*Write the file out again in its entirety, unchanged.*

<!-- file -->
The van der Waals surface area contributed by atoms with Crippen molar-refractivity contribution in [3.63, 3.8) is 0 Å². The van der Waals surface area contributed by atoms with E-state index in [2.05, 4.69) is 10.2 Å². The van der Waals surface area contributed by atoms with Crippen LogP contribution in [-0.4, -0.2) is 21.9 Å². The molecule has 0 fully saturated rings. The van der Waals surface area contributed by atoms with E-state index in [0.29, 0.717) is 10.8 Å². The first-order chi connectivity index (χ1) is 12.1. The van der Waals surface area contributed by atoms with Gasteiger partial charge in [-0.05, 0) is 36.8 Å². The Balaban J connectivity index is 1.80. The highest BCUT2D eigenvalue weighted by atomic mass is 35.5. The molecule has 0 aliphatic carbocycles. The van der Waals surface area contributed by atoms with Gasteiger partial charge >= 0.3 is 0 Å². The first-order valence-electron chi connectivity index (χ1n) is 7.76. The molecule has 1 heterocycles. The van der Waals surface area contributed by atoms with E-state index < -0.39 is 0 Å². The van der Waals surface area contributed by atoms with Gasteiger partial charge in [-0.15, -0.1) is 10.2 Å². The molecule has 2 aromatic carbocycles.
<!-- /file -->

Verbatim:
The van der Waals surface area contributed by atoms with Crippen molar-refractivity contribution in [3.63, 3.8) is 0 Å². The van der Waals surface area contributed by atoms with E-state index in [2.05, 4.69) is 10.2 Å². The van der Waals surface area contributed by atoms with Crippen LogP contribution in [-0.4, -0.2) is 21.9 Å². The molecule has 0 fully saturated rings. The van der Waals surface area contributed by atoms with E-state index in [0.29, 0.717) is 10.8 Å². The first-order chi connectivity index (χ1) is 12.1. The van der Waals surface area contributed by atoms with Gasteiger partial charge in [-0.05, 0) is 36.8 Å². The Balaban J connectivity index is 1.80. The highest BCUT2D eigenvalue weighted by atomic mass is 35.5. The molecule has 0 aliphatic carbocycles. The van der Waals surface area contributed by atoms with Gasteiger partial charge >= 0.3 is 0 Å². The first-order valence-electron chi connectivity index (χ1n) is 7.76. The molecule has 1 heterocycles. The van der Waals surface area contributed by atoms with E-state index < -0.39 is 0 Å². The van der Waals surface area contributed by atoms with Gasteiger partial charge in [-0.15, -0.1) is 10.2 Å². The molecule has 2 aromatic carbocycles.